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Underdog Marshall Baseball Advances to Region Semifinals

Statesmen one win shy of states after 0-7 start.

Marshall third baseman Kekoa Yamaguchi finished 2 for 4 with a triple and two RBIs against Centreville on Monday.

Marshall third baseman Kekoa Yamaguchi finished 2 for 4 with a triple and two RBIs against Centreville on Monday. Photo by Louise Krafft.

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Marshall junior Riley Cummins was the winning pitcher against Centreville on Monday during the Northern Region baseball quarterfinals at Madison High School.

— First-year Marshall baseball coach Aaron Tarr stressed the importance of keeping the Statesmen loose during an interview following their regional quarterfinal matchup with Centreville on Monday.

He even shared a joke with reporters.

“We went from [a] 5-13 [record] to 10-14 now, and that’s kind of the running joke now,” Tarr said. “We go out there and we’re like, now we’re at 10-14; if we win the state, we can get back to .500.”

Marshall defeated Centreville 5-4 during the Northern Region quarterfinals at Madison High School, setting up a semifinal matchup with defending state champion Lake Braddock on Wednesday.

The Statesmen find themselves one win shy of a berth in the AAA state tournament despite losing their first seven games of the 2013 campaign and entering their regular-season finale with a record of 5-13.

MARSHALL CLOSED THE REGULAR SEASON with a win against South Lakes and beat Thomas Jefferson in the opening round of the Liberty District tournament. The Statesmen then upset McLean in the quarterfinals to earn a berth in the regional tournament.

After losing to Langley in the Liberty semifinals, Marshall responded by defeating National District champion Washington-Lee in the first round of regionals before knocking off Centreville, which finished atop the Concorde District’s regular-season standings.

If Marshall continues its improbable run with a win over Lake Braddock in the semifinals, defeats either Oakton or South County in the region championship game and gets the additional three wins necessary to capture the state championship, the Statesmen would finish the season with a 15-14 record.

“It’s so much easier to play with the house money the way that we’re playing. It just is,” Tarr said after Monday’s matchup with Centreville, which followed an earlier quarterfinal contest between Lake Braddock and Madison. “That wasn’t our most crisp game. We made some mistakes. But you can see from everybody who played on this field today: everybody’s nervous. They are. Everybody’s a little bit terrified. We’re a little bit less terrified than everybody else because we weren’t really supposed to advance to this point, anyways.”

“We went from 5-13 to 10-14 now, and that’s kind of the running joke now. We go out there and we’re like, now we’re at 10-14; if we win the state, we can get back to .500.”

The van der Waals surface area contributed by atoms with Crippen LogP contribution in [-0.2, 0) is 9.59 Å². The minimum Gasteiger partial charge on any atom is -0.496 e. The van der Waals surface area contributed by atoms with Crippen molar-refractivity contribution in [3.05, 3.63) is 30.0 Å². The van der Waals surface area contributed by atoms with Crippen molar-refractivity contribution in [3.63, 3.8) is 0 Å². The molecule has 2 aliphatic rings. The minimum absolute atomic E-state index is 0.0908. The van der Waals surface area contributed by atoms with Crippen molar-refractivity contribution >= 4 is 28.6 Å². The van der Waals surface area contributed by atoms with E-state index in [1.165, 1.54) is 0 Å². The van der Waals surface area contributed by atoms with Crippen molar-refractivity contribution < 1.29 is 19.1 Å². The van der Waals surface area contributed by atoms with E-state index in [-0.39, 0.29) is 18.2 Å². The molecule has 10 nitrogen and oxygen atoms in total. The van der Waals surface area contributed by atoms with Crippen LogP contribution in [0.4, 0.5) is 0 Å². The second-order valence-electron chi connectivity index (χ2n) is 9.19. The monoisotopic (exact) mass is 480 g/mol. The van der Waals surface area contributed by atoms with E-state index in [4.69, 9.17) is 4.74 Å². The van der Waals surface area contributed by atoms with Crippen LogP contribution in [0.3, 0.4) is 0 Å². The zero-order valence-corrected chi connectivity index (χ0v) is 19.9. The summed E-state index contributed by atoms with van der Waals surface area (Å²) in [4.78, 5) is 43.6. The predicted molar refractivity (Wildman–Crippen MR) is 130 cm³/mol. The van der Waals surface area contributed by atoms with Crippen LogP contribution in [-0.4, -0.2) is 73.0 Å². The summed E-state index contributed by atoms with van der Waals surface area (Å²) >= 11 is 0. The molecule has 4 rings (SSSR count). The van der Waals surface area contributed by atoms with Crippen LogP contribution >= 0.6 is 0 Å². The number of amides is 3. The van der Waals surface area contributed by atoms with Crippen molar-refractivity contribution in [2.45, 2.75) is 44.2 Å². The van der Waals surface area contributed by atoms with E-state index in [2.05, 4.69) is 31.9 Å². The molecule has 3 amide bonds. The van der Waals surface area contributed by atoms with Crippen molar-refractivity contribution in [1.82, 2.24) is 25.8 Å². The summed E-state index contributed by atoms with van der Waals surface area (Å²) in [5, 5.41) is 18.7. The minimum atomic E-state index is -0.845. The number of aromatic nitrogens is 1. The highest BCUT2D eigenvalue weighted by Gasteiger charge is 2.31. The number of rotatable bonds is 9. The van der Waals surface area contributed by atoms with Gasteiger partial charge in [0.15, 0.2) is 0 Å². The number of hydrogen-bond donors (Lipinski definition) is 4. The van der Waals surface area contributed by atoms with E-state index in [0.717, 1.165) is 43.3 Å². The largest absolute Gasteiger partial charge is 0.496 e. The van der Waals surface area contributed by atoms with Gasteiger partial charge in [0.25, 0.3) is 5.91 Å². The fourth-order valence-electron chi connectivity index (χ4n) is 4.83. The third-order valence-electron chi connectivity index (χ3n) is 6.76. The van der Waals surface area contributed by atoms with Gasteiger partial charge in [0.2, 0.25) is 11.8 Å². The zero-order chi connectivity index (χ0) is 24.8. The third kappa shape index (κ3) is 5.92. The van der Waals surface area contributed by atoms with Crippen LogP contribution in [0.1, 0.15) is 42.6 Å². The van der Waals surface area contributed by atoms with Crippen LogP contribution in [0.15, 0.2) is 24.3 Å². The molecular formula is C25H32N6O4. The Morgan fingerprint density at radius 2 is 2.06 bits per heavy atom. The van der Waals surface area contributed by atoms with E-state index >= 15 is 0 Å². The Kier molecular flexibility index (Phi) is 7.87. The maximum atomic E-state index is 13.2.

--- Marshall baseball coach Aaron Tarr

Tarr’s insistence on the Statesmen remaining relaxed is a product of their success in the underdog role. But is there any chance the team’s mental approach changes after beating a team like Centreville, which is considered one of the top hitting clubs in the region?

“We have to keep the house-money approach because the one thing that debilitates people at this time of the year is that they get freaked out by the enormity of the situation,” Tarr said. “For us, I don’t want them starting to go through their heads saying, man, if we just win this game we’re gonna go to states, because if they start doing that, then they’re going to freeze.”

The Statesmen didn’t freeze against Centreville, thanks in part to the pitching performances of Riley Cummins and Mike Evans. Cummins, a junior left-hander, started and earned the win for the Statesmen. He allowed four runs --- three earned --- on six hits in five-plus innings. He walked three, hit one batter and struck out two.

Evans, who missed time due to a knee injury early in the season, pitched a pair of shutout innings to pick up the save. He allowed two hits and struck out four. After surrendering back-to-back two-out singles in the seventh inning, Evans ended the game with a strikeout.

“I knew once I made it through that fifth inning,” Cummins said, “[Evans] over there is going to come in and finish off the last two, which he did.”

Marshall struck first with three runs in the top of the third inning. Shortstop Alec Dolton drove in the game’s first run with a single. Three batters later, third baseman Kekoa Yamaguchi delivered a tworun triple to right-center.

“Kekoa Yamaguchi is on an absolute tear of tears,” Tarr said. “You can’t put the ball over the plate to him.”

Centreville answered with three runs in the bottom half of the inning, including a two-out, two-run single by Danny Russell, but Marshall took the lead for good with two runs in the top of the fourth. Brian Lenert drove in the go-ahead run with a single and Dolton gave the Statesmen a 5-3 advantage with a sacrifice fly.

Centreville scored one run in the bottom of the fourth but would not score again.

“I kind of expected us to win,” Yamaguchi said. “Especially [with] how good we’ve been playing the past weeks.”

Dolton went 2 for 3 with two RBIs, Yamaguchi finished 2 for 4 with a double and two RBIs, and Lenert was 2 for 3 with an RBI.

Cummins and Will Brooke each produced a single for Marshall, and Evans had a double.

Marshall will face Lake Braddock in the semifinals at 7 p.m. on Wednesday at Madison High School.

“We have nothing to lose,” Cummins said. “These guys were state champions last year; we weren’t expected to go past our district. We’re just going to go out there and leave it all on the field and [have] no shame if we lose, but keep on rolling if we win.”